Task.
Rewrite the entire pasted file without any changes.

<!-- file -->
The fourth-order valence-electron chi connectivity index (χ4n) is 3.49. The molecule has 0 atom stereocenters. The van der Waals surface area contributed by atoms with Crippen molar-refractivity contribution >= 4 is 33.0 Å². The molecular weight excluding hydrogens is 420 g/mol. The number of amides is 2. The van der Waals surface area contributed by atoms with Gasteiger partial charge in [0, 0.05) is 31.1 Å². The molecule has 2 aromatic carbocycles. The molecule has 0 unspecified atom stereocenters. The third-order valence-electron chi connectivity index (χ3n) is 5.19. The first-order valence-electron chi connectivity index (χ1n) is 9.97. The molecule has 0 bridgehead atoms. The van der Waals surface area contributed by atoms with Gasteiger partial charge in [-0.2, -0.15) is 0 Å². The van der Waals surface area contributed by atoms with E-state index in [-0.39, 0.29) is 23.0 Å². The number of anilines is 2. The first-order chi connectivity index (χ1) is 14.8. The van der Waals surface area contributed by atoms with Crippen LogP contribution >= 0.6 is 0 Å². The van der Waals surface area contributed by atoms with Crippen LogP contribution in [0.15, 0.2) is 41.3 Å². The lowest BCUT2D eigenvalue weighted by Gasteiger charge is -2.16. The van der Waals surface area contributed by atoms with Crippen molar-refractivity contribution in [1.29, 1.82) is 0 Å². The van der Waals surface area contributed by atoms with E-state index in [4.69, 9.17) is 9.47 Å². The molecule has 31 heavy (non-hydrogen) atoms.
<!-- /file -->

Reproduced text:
The fourth-order valence-electron chi connectivity index (χ4n) is 3.49. The molecule has 0 atom stereocenters. The van der Waals surface area contributed by atoms with Crippen molar-refractivity contribution >= 4 is 33.0 Å². The molecular weight excluding hydrogens is 420 g/mol. The number of amides is 2. The van der Waals surface area contributed by atoms with Gasteiger partial charge in [0, 0.05) is 31.1 Å². The molecule has 2 aromatic carbocycles. The molecule has 0 unspecified atom stereocenters. The third-order valence-electron chi connectivity index (χ3n) is 5.19. The first-order valence-electron chi connectivity index (χ1n) is 9.97. The molecule has 0 bridgehead atoms. The van der Waals surface area contributed by atoms with Gasteiger partial charge in [-0.2, -0.15) is 0 Å². The van der Waals surface area contributed by atoms with E-state index in [-0.39, 0.29) is 23.0 Å². The number of anilines is 2. The first-order chi connectivity index (χ1) is 14.8. The van der Waals surface area contributed by atoms with Crippen LogP contribution >= 0.6 is 0 Å². The van der Waals surface area contributed by atoms with Crippen LogP contribution in [0.15, 0.2) is 41.3 Å². The lowest BCUT2D eigenvalue weighted by Gasteiger charge is -2.16. The van der Waals surface area contributed by atoms with Crippen molar-refractivity contribution in [1.29, 1.82) is 0 Å². The van der Waals surface area contributed by atoms with E-state index in [4.69, 9.17) is 9.47 Å². The molecule has 31 heavy (non-hydrogen) atoms.